Literature, Music, Art
For such a small population, Norway has an incredibly rich, accomplished and varied arts scene: from Ibsen to Knausgård, from Grieg to Kygo, from Munch to Pushwagner. This is supported through government funding of artists and institutions through Arts Council Norway, which finances art and artists of all kinds across Norway.
Cultural heavyweights such as Edvard Munch and Henrik Ibsen are still widely regarded as influential figures in the history of art and literature. Today, Norway is still a major exporter of culture – and the world’s biggest exporter of black metal music. Another global hit in recent years has been the so-called Nordic noir literary genre, led by the authors Jo Nesbø and Karin Fossum, among others.
Norway is not, however, only a major exporter of culture – it is also a good place to be for cultural enthusiasts. Oslo Opera House and the Astrup Fearnley Museum in the capital, for instance, are well worth a visit – just as much to take in the architecture as the level of their performances and exhibitions. And in Bergen, Norway’s second largest city, Bergen Philharmonic Orchestra, one of the oldest and foremost Norwegian orchestras, plays weekly concerts.
Festivals are a natural part of the Norwegian culture calendar. The festival season starts, for many people, with a visit to Bergen International Festival in spring and ends with the Øya festival in Oslo in August. Both are international music festivals that attract renowned performers from all over the world. In between the two, a number of small and large festivals take place in rural Norway. Among them are Vinjerock at the foot of the mountains in Rondane, The Peer Gynt Festival by Gålåvatnet in upper Gudbrandsdalen, and the Bukta festival in arctic Tromsø. Another exotic event worth experiencing is the Træna festival – spectacularly situated by the sea on the coast of Helgeland.
It is also easy to participate in cultural life in Norway. All municipalities have a municipal cultural school programme for children and youth, and there are also a high number of brass bands and choirs to participate in for amateurs.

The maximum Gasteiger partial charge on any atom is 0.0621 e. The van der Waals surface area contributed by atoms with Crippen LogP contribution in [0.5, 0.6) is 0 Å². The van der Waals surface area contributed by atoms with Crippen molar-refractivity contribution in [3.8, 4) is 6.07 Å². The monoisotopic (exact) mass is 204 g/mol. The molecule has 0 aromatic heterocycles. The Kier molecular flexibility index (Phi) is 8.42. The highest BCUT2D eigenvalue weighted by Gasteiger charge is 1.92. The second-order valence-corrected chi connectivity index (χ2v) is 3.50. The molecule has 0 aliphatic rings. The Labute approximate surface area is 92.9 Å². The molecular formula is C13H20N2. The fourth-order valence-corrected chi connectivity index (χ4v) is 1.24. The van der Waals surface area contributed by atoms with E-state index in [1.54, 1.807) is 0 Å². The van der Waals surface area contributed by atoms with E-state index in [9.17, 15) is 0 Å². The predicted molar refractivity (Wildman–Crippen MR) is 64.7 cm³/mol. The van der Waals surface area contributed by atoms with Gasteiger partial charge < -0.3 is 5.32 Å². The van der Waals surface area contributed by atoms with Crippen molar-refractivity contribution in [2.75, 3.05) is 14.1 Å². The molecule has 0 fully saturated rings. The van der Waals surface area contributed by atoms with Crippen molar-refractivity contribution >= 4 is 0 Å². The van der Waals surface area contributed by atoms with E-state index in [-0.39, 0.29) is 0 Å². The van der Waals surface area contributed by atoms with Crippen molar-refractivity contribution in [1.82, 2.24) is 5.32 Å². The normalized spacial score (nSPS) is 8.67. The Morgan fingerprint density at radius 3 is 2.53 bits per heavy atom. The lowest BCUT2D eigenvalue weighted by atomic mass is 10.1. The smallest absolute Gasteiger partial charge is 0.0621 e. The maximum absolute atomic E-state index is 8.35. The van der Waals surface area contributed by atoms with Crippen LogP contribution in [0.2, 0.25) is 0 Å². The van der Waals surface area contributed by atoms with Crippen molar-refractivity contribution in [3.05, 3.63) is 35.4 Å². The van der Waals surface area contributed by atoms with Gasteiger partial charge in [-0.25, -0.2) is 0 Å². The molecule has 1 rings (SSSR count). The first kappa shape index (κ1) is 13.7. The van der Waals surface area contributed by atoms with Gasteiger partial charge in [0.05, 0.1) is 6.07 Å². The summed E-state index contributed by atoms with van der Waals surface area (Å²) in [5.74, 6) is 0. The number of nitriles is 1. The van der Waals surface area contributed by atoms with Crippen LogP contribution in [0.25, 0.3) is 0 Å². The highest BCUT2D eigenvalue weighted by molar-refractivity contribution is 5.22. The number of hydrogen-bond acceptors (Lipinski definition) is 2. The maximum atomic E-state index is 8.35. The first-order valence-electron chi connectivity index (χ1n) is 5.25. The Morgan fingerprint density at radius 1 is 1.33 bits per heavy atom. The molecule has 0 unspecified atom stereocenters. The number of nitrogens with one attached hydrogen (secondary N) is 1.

Sports and Activities
A Norwegian proverb claims that ’Norwegians are born with skis on their feet’. And Norway is undoubtedly a winter sports nation, with skiing in general and cross-country in particular as the most beloved sport.
Every winter hundreds of thousands of Norwegian are stuck in front of the telly, watching the Norwegian cross-country team make a clean sweep in the World Cup – if they are not out skiing themselves. Just how crazy Norwegians are about cross-country skiing is most clearly seen just outside of Oslo, when the race known as 5-mila is arranged every winter. The place swarms with Norwegians with and without skis that have come to cheer national and international cross-country stars through the 50-kilometre race.
Despite the fact that winter sports are the field in which Norway excels, football (soccer) is the most popular sport. The national team for men is admittedly not ranked very high by FIFA, but participation in the sport by children and youth is impressive. You simply will not meet many Norwegians – male or female – that have not played (or still play) football.
To really make the most of your stay in Norway, it is nevertheless extreme sports (or ’adventurous sports’) that really stand out. Freeskiing, kiteboarding, downhill and mountain bike racing, rock climbing, rafting, parachuting and BASE jumping. The list is almost endless, but one thing is certain: Extreme sports are becoming increasingly popular, and are also accessible for the average citizen.
In recent years a different type of extreme sport has risen in popularity – the so-called extreme triathlon, with Norseman as the most famous race. This competition begins with a 3.8 km swim in Hardangerfjorden, followed by a 160 km bike ride over Hardangervidda, and then a full marathon (42 km) from Geilo to Rjukan. The race ends here with a hill race up Gaustadtoppen, 1883 metres above sea level.
Volunteering – Dugnad in Sports and Culture
Volunteering is widespread in Norway: in everything from sports and culture to neighbourhood and initiatives in society in general. One word that many are proud and happy to call ’typically Norwegian’ is dugnad. And this is correct, in many ways voluntary work is an old Norwegian tradition.
The word dugnad is derived from Old Norse dugnaðr. Dugnad work is characterised by a joint voluntary effort, without payment, to help out with work that is hard to carry out alone. Voluntary workers are often rewarded with food and drink. Volunteer work also creates a sense of community – and is often social and fun.
Voluntary work in Norway, however, transcends efforts made through dugnad. The operation of many culture and sports associations depend on parents, grandparents and other enthusiasts to do voluntary work.
However, even if sports and culture largely depend on voluntary work, cultural events in Norway are not free. Prices may even be perceived as high. As an international student in Norway it can therefore be a good idea to check if it is possible to volunteer at events such as festivals. Most larger festivals, such as the Øya festival in Oslo, Bergen International Film Festival (BIFF) and Vinjerock in the mountain area Rondane reward volunteer work with for example free access to the festival.